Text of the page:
Archive - Nov 23, 2022

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Connection, not Commodity

As I jumped into Mastodon and thought of ways describe the difference between Mastodon and Twitter, a phrase came to my mind, “Connection, not Commodity.” For me, it feels like Mastodon, and the Fediverse as a whole, is about re-establishing connection between people as opposed to the marketing platform that Twitter seems to have become.

I talked about this the other day, and recently, I came across a post by @atomicpoet@mastodon.social in response to @jon@social.lot23.com about algorithms and monetization goals. I reiterated the same idea I presented previously, with additional nuances. “While I recognize the need for financially sustainable models, it seems like the goals that really need to be discussed are different, such as improving accuracy in reporting, improving mental health of participants, and supporting a stronger, more stable democracy.”
All of this reminds me of Robin Sloan and Matt Thompson's EPIC 2014 from years ago:
https://www.youtube.com/watch?v=eUHBPuHS-7s

“At its best, EPIC is a summary of the world—deeper, broader and more nuanced than anything ever available before. But at its worst, and for too many, EPIC is merely a collection of trivia, much of it untrue. All of it narrow, shallow and sensational. But EPIC is what we wanted. It is what we chose. And its commercial success preempted any discussions of media and democracy or journalistic ethics.”

Meanwhile, there are some interesting and exciting developments around connection. I’m already using tools to connect WordPress to ActivityPub. Simple Mastodon Verification has been upgraded to include verification for specific authors on a WordPress site. I’m testing that out.

Tumblr has announced plans to add ActivityPub and Flickr is considering it. The latest version of Mastodon now supports RSS feeds so you can subscribe to streams on Mastodon from your favorite RSS reader, including Microsoft Outlook.

Yet as we connect more, we are confronted with how we connect. This, I believe, is where some of the real hard work around Mastodon is being done. We saw some of this in the discussions around @parkermolloy@masto.ai and journa.host. We are now seeing this in discussions around whether episcodon.net should allow partisan politics and how specific it should be about not allowing hate speech.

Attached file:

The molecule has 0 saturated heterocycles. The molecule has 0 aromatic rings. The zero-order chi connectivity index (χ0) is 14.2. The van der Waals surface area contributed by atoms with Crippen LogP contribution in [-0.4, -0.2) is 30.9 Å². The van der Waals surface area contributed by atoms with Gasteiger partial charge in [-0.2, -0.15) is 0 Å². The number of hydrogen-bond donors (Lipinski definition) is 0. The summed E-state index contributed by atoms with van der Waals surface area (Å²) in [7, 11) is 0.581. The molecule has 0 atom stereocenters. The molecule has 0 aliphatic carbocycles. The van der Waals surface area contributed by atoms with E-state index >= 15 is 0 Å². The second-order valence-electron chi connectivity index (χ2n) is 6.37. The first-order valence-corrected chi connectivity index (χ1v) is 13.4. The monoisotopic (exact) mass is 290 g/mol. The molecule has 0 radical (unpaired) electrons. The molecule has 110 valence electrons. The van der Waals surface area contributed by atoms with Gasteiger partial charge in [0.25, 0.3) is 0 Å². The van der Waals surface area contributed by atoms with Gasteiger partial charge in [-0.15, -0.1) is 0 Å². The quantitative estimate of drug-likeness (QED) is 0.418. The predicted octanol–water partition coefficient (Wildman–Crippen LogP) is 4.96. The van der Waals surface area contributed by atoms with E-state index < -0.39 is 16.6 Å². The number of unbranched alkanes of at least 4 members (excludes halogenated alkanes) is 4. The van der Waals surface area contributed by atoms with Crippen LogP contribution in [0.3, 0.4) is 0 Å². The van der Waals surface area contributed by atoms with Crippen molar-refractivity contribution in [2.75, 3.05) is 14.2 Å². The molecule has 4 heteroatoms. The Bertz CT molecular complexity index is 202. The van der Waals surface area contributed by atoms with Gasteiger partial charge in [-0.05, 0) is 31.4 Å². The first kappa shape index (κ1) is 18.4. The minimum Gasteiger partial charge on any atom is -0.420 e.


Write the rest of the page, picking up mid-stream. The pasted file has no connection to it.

I posted various comments, including:

I am wondering if the toxicity is part of the human condition and if Anglicanism has anything to say about it, especially in terms of the Via Media and the Elizabethan Settlement, especially when it comes to issues around moderation, banning, public discourse, and politics.

I am wondering if there are other ways of thinking about this, perhaps along the lines of our #Anglican Via Media.
For example, can we think about #AntiLGBTQ and #ProGun policies in a nonpartisan way? It seems as if we should oppose such policies no matter what our political affiliations.

In fact, I wonder if we might be more effective in combating such policies by moving away from demonizing people from a specific parties because many in the party support abhorrent policies.

I also wonder if we need to be thinking about how we can not only be a safe space, but also a brave space where we confront our own internal and structural biases.

I wonder if instead of dismissing the instance as not a safe and pleasant community, it would be possible to work together to address some of these issues.

For example, I believe that "The Episcopal Church Welcomes You" means "No racism, sexism, homophobia, transphobia, xenophobia, or casteism" and this should be part of the server rules.

I also wonder if we need to be thinking about how we can not only be a safe space, but also a brave space where we confront our own internal and structural biases.

@perigee@toot.party responded, “yes. But with my years of work in social justice and civil rights activism, advocacy, and teaching, I must warn you that many people start this work but few stick with it. It's very difficult to confront and deconstruct internalized, colonized bias, and lots of folks figure they can handle it but ultimately find excuses not to stick with it. Let alone bear that torch and constantly bring it to others' attention.”

I think that is the challenge we face as we explore connections and community in Mastodon and the Fediverse.